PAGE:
At least to some degree, government transfers to the poor have substituted for income the poor would have earned, rather than adding to that income. Also, along with all other taxpayers and consumers, the poor have to pay for the large government transfers that go primarily to the nonpoor. What the poor receive from some transfer programs may be largely taken away from them in the form of higher income taxes, higher Social Security taxes, and higher consumer prices to support other transfer programs.

Probably the best information on what the poor have received from the growth in transfer programs comes from examining what has happened to the distribution of income over time. If government transfers have helped the poor, as advertised, by redistributing income to them, then this should show up in a more equal distribution of income. However, studies that have investigated the trend in income distribution, after adjusting for taxes and adding in the value of all transfers, including in-kind transfers, find little if any change over the last forty years. One of the first such studies, by economists Morgan Reynolds and Eugene Smolensky, covered the period 1950 through 1970. Reynolds and Smolensky found that the households with incomes in the bottom 20 percent of the income distribution received 6.4 percent of the national net income in 1950 and 6.7 percent in 1970. Those households with incomes in the top 20 percent of the income distribution received 39.9 percent of the net national income in 1950 and 39.1 percent in 1970.

More recent studies on the trend in the after-tax/after-transfer distribution of income continue to show little evidence of redistribution from the rich to the poor. Based on these studies, economist Robert Haveman concluded that "in spite of massive increases in federal government taxes and spending, we are about as unequal in 1988 as we were in 1950."

Still, we can never know what would have happened if government transfers had not increased. It is possible that the distribution of income would have become more unequal. The slowdown in the growth of wages since 1973, the increase in the number of female-headed households, and the aging of the population have been cited as reasons why the income distribution would have become more unequal without increased government transfers. Yet some of these very changes may have been accentuated by increases in government transfers. A partial explanation for the slowdown in the growth of wages is that governments have required private firms to increase nonwage compensation and to pay higher payroll taxes.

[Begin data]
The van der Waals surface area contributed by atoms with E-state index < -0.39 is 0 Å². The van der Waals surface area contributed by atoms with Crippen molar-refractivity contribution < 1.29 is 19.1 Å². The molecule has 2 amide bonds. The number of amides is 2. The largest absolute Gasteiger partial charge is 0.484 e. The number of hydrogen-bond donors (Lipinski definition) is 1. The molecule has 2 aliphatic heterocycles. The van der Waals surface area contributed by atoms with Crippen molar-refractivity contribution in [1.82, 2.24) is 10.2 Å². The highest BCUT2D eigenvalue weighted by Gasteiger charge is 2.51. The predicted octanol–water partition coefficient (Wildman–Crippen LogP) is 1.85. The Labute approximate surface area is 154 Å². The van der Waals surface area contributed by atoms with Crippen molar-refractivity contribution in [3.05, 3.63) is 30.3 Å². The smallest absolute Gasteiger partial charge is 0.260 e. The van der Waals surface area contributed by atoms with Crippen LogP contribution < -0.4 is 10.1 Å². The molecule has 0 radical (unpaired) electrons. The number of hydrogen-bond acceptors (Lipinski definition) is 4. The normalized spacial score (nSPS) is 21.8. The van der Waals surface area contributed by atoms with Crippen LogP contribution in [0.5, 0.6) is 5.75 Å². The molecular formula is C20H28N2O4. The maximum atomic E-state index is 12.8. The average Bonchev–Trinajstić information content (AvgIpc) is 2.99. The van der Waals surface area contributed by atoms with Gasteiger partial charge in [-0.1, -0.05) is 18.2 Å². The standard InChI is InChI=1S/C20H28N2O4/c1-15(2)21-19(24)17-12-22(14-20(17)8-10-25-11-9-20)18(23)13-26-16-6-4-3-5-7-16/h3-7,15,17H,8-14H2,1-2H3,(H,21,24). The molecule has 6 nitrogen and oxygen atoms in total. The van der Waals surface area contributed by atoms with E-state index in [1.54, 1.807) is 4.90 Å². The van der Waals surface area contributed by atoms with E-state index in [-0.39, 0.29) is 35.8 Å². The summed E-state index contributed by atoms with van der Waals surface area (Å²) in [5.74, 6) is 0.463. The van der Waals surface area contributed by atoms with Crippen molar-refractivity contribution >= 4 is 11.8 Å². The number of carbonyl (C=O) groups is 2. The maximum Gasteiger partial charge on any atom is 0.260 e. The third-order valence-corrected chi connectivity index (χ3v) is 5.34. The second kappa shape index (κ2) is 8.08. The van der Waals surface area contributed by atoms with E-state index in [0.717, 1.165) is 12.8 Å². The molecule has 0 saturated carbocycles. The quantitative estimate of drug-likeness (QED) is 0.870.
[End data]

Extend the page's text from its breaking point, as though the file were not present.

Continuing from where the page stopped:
In sum, many economists would agree that the transfer programs designed specifically to help the poor have in fact improved their well-being. The magnitude of the improvement, however, is much less than the dollar amounts transferred—because so many of the transfers are in-kind instead of cash, and because transfers cause at least some of the poor to work less than they otherwise would. More important, looking only at transfers to the poor gives an incomplete answer—and possibly a wrong answer—to the question of whether the net impact of all government policies that affect income distribution is to help, or harm, the poor.

About the Author

Dwight R. Lee is the Ramsey Professor of Economics at the University of Georgia. In 1997, he was president of the Southern Economics Association.

Further Reading

Denzau, Arthur T. How Import Restrictions Reduce Employment. Formal publication no. 80. Center for the Study of American Business, Washington University (St. Louis), June 1987.

Haveman, Robert. Starting Even: An Equal Opportunity Program to Combat the Nation's New Poverty. 1988.

Okun, Arthur M. Equality and Efficiency: The Big Tradeoff. 1975.

Reynolds, Morgan, and Eugene Smolensky. Public Expenditures, Taxes, and the Distribution of Income: The United States, 1950-1970. 1977.

Sawhill, Isabel V. "Poverty in the U.S.: Why Is It So Persistent?" Journal of Economic Literature 26 (September 1988): 1073-1119.

Tullock, Gordon. Economics of Income Redistribution. 1983.